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Open Access Research article

Dynamic gene expression in fish muscle during recovery growth induced by a fasting-refeeding schedule

Pierre-Yves Rescan1*, Jerome Montfort1, Cécile Rallière1, Aurélie Le Cam1, Diane Esquerré2 and Karine Hugot2

Author Affiliations

1 National Institute for Agricultural Research, Joint Research Unit for Fish Physiology, Biodiversity and the Environment, INRA Scribe, IFR140, Campus de Beaulieu, 35042 Rennes, France

2 CRB GADIE, INRA, DGA, Laboratoire de Radiobiologie et d'Etude du Genome, 78352 Jouy-en-Josas, France

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BMC Genomics 2007, 8:438  doi:10.1186/1471-2164-8-438

Published: 28 November 2007

Abstract

Background

Recovery growth is a phase of rapid growth that is triggered by adequate refeeding of animals following a period of weight loss caused by starvation. In this study, to obtain more information on the system-wide integration of recovery growth in muscle, we undertook a time-course analysis of transcript expression in trout subjected to a food deprivation-refeeding sequence. For this purpose complex targets produced from muscle of trout fasted for one month and from muscle of trout fasted for one month and then refed for 4, 7, 11 and 36 days were hybridized to cDNA microarrays containing 9023 clones.

Results

Significance analysis of microarrays (SAM) and temporal expression profiling led to the segregation of differentially expressed genes into four major clusters. One cluster comprising 1020 genes with high expression in muscle from fasted animals included a large set of genes involved in protein catabolism. A second cluster that included approximately 550 genes with transient induction 4 to 11 days post-refeeding was dominated by genes involved in transcription, ribosomal biogenesis, translation, chaperone activity, mitochondrial production of ATP and cell division. A third cluster that contained 480 genes that were up-regulated 7 to 36 days post-refeeding was enriched with genes involved in reticulum and Golgi dynamics and with genes indicative of myofiber and muscle remodelling such as genes encoding sarcomeric proteins and matrix compounds. Finally, a fourth cluster of 200 genes overexpressed only in 36-day refed trout muscle contained genes with function in carbohydrate metabolism and lipid biosynthesis. Remarkably, among the genes induced were several transcriptional regulators which might be important for the gene-specific transcriptional adaptations that underlie muscle recovery.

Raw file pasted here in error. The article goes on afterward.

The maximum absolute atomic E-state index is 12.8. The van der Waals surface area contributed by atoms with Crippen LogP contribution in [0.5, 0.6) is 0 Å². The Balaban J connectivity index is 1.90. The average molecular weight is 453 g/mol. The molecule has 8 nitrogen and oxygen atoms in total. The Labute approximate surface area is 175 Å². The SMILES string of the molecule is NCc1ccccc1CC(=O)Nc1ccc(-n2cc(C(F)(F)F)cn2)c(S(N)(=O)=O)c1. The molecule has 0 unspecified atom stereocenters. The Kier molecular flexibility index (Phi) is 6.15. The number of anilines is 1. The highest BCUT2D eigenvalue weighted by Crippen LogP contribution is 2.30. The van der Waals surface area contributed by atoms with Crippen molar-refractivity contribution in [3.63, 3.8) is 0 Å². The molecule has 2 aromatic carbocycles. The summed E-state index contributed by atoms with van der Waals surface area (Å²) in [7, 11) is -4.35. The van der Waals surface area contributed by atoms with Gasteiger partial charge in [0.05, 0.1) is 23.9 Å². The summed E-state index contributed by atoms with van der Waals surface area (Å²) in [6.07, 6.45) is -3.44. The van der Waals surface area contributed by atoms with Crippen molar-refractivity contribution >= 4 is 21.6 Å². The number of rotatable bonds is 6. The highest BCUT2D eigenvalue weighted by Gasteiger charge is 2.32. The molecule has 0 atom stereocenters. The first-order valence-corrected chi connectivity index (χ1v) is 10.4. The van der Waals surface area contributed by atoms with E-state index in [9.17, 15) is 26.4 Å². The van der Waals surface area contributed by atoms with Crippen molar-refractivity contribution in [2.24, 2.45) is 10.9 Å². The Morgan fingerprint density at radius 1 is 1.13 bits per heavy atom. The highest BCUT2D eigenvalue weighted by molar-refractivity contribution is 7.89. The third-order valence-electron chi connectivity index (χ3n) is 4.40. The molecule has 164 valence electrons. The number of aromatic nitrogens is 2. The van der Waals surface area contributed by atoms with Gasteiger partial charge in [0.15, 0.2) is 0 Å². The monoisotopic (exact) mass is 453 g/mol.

Conclusion

Our study is the first demonstration of a coordinated expression of functionally related genes during muscle recovery growth. Furthermore, the generation of a useful database of novel genes associated with muscle recovery growth will allow further investigations on particular genes, pathways or cellular process involved in muscle growth and regeneration.